Swiss voters go to the polls on November 29 to decide the fate of a referendum to ban the construction of minarets, the tower-like structures on mosques that are often used to call Muslims to prayer. The initiative is being promoted by the conservative Swiss People’s Party (SVP), which argues that a minaret is a symbol of Islamic intolerance.
The SVP, which also happens to be one of the strongest political parties in Switzerland, says the minaret is really an emblem of war. It describes the minaret as a “symbol of a religious-political claim to power and dominance which threatens — in the name of alleged freedom of religion — the constitutional rights of others.”
To support its position, the SVP cites a famous remark by Turkish Prime Minister Recep Tayyip Erdogan, who once implied that the construction of mosques and minarets is part of a strategy for the Islamization of Europe. The pro-Islamic Erdogan said: “The minarets are our bayonets, the domes our helmets, the mosques our barracks and the faithful our army.”
The SVP gathered more than the 100,000 signatures needed to call a vote. A recent poll conducted by the Swiss Broadcasting Corporation shows that 34 percent of Swiss voters support the ban, while 53 percent oppose it; another 13 percent remain undecided.
The current controversy dates back to 2005, when the Turkish cultural association in Wangen bei Olten, a small town of some 4,500 people in northern Switzerland, applied for a permit to erect a 6-meter (20 feet) high minaret on the roof of its Islamic community center. The project to build the minaret, which was opposed by the majority of local residents, was roundly rejected by the town’s building and planning commission. But the Turkish cultural association appealed the decision, claiming that the local building authorities were motivated by religious bias. The case eventually made its way to the Swiss Federal Supreme Court, which in 2007 ruled that the project could proceed apace. The minaret was finally erected in July 2009.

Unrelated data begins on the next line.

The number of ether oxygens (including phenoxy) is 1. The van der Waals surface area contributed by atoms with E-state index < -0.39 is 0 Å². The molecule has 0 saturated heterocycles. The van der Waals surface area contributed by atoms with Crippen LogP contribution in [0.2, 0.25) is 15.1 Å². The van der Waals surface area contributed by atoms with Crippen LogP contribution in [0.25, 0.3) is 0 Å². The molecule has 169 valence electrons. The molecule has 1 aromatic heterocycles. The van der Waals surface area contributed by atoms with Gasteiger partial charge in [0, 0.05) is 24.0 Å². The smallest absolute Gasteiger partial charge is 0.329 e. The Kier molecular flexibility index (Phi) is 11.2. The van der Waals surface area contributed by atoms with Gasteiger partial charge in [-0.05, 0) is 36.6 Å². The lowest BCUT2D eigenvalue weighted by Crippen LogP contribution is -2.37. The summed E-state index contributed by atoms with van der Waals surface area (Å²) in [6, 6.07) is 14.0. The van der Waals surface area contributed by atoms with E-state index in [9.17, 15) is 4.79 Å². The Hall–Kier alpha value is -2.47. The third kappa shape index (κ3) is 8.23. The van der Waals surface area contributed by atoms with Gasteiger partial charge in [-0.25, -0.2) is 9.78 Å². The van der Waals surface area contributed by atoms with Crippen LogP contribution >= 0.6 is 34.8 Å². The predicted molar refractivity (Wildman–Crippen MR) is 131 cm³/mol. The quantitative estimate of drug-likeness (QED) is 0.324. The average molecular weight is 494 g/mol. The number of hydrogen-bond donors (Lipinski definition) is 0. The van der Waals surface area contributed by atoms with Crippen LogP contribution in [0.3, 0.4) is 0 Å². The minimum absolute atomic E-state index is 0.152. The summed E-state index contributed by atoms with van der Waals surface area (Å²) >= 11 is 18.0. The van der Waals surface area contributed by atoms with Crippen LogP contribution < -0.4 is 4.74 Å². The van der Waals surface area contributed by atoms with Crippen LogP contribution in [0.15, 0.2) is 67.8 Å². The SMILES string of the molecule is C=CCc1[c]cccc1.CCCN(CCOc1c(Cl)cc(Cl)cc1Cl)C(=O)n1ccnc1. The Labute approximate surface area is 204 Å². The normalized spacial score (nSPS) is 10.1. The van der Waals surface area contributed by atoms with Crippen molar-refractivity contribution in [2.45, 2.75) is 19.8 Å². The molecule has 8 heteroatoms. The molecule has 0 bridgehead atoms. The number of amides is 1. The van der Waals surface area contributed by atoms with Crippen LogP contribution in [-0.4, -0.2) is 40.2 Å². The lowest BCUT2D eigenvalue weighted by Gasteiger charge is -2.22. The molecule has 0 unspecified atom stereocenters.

Up until recently, Muslims living in Switzerland had mostly been keeping a low profile, preferring to practice their religion discretely in nondescript mosques. But over the past several years the number of mosques has mushroomed; there now are some 200 mosques and up to 1,000 prayer rooms dotted around the country. And although only four of those have minarets (plans to build a half-dozen more minarets are currently pending approval), observers say the minarets symbolize the growing self-confidence of Switzerland’s Muslim community.
Indeed, the Muslim population in Switzerland has more than quintupled since 1980, and now numbers about 400,000, or roughly 5 percent of the population. Most Muslims living in Switzerland are of Turkish or Balkan origin, with a small minority from the Arab world. Many of them are second and third generation immigrants who are now firmly establishing themselves in Switzerland.
The new Muslim demographic reality is raising tensions across large parts of Swiss society, especially as conservative Muslims become more assertive in their demands for greater recognition of their faith.